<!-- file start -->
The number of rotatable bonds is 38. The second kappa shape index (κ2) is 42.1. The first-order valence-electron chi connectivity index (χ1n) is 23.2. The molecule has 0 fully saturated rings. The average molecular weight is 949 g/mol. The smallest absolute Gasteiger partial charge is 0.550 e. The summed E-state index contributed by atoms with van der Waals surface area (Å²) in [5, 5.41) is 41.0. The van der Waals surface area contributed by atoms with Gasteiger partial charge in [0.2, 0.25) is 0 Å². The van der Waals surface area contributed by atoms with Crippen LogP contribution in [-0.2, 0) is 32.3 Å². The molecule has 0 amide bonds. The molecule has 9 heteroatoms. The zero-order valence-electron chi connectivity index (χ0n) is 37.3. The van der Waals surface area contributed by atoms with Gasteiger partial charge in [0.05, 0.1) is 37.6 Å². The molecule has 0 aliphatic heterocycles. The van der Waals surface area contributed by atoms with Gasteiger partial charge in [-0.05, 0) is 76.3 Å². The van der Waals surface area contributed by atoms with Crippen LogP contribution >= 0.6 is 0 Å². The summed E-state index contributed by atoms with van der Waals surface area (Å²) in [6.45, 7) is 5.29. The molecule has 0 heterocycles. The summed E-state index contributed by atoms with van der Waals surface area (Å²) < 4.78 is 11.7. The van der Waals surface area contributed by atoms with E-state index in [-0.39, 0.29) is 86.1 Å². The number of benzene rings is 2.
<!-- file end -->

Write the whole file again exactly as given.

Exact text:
The number of rotatable bonds is 38. The second kappa shape index (κ2) is 42.1. The first-order valence-electron chi connectivity index (χ1n) is 23.2. The molecule has 0 fully saturated rings. The average molecular weight is 949 g/mol. The smallest absolute Gasteiger partial charge is 0.550 e. The summed E-state index contributed by atoms with van der Waals surface area (Å²) in [5, 5.41) is 41.0. The van der Waals surface area contributed by atoms with Gasteiger partial charge in [0.2, 0.25) is 0 Å². The van der Waals surface area contributed by atoms with Crippen LogP contribution in [-0.2, 0) is 32.3 Å². The molecule has 0 amide bonds. The molecule has 9 heteroatoms. The zero-order valence-electron chi connectivity index (χ0n) is 37.3. The van der Waals surface area contributed by atoms with Gasteiger partial charge in [0.05, 0.1) is 37.6 Å². The molecule has 0 aliphatic heterocycles. The van der Waals surface area contributed by atoms with Gasteiger partial charge in [-0.05, 0) is 76.3 Å². The van der Waals surface area contributed by atoms with Crippen LogP contribution >= 0.6 is 0 Å². The summed E-state index contributed by atoms with van der Waals surface area (Å²) in [6.45, 7) is 5.29. The molecule has 0 heterocycles. The summed E-state index contributed by atoms with van der Waals surface area (Å²) < 4.78 is 11.7. The van der Waals surface area contributed by atoms with E-state index in [-0.39, 0.29) is 86.1 Å². The number of benzene rings is 2.